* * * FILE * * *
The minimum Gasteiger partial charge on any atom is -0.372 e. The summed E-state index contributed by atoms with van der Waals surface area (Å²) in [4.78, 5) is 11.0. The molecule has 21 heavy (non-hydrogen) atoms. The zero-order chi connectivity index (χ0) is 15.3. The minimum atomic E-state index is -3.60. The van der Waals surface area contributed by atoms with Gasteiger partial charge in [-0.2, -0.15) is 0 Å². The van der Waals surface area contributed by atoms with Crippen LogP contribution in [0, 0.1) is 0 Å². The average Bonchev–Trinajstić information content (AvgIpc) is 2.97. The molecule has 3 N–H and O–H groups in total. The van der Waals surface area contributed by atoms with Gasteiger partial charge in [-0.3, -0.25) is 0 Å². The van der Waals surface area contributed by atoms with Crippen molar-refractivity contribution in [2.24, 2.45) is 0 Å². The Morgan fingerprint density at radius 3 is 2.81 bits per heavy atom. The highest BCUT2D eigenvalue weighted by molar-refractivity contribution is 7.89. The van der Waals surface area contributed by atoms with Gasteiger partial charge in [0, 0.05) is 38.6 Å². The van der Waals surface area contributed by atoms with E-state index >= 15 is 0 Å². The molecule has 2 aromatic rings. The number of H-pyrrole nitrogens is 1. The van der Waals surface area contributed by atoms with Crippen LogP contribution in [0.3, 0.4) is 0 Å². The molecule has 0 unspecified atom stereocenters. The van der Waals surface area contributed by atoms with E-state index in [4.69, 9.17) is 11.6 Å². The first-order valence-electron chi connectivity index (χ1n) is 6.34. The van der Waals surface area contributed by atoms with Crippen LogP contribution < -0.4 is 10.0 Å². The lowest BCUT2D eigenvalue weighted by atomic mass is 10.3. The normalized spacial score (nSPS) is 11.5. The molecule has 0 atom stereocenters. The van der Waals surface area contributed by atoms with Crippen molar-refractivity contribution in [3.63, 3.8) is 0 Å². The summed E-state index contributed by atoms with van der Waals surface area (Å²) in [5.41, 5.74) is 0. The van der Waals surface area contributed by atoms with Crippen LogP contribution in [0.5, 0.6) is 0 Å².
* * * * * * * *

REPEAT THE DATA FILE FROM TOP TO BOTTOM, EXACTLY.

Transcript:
The minimum Gasteiger partial charge on any atom is -0.372 e. The summed E-state index contributed by atoms with van der Waals surface area (Å²) in [4.78, 5) is 11.0. The molecule has 21 heavy (non-hydrogen) atoms. The zero-order chi connectivity index (χ0) is 15.3. The minimum atomic E-state index is -3.60. The van der Waals surface area contributed by atoms with Gasteiger partial charge in [-0.2, -0.15) is 0 Å². The van der Waals surface area contributed by atoms with Crippen LogP contribution in [0, 0.1) is 0 Å². The average Bonchev–Trinajstić information content (AvgIpc) is 2.97. The molecule has 3 N–H and O–H groups in total. The van der Waals surface area contributed by atoms with Gasteiger partial charge in [-0.3, -0.25) is 0 Å². The van der Waals surface area contributed by atoms with Crippen molar-refractivity contribution in [2.24, 2.45) is 0 Å². The Morgan fingerprint density at radius 3 is 2.81 bits per heavy atom. The highest BCUT2D eigenvalue weighted by molar-refractivity contribution is 7.89. The van der Waals surface area contributed by atoms with Gasteiger partial charge in [0, 0.05) is 38.6 Å². The van der Waals surface area contributed by atoms with E-state index >= 15 is 0 Å². The molecule has 2 aromatic rings. The number of H-pyrrole nitrogens is 1. The van der Waals surface area contributed by atoms with Crippen LogP contribution in [0.3, 0.4) is 0 Å². The molecule has 0 unspecified atom stereocenters. The van der Waals surface area contributed by atoms with E-state index in [4.69, 9.17) is 11.6 Å². The first-order valence-electron chi connectivity index (χ1n) is 6.34. The van der Waals surface area contributed by atoms with Crippen LogP contribution < -0.4 is 10.0 Å². The lowest BCUT2D eigenvalue weighted by atomic mass is 10.3. The normalized spacial score (nSPS) is 11.5. The molecule has 0 atom stereocenters. The van der Waals surface area contributed by atoms with Crippen molar-refractivity contribution in [3.63, 3.8) is 0 Å². The summed E-state index contributed by atoms with van der Waals surface area (Å²) in [5.41, 5.74) is 0. The van der Waals surface area contributed by atoms with Crippen LogP contribution in [0.5, 0.6) is 0 Å².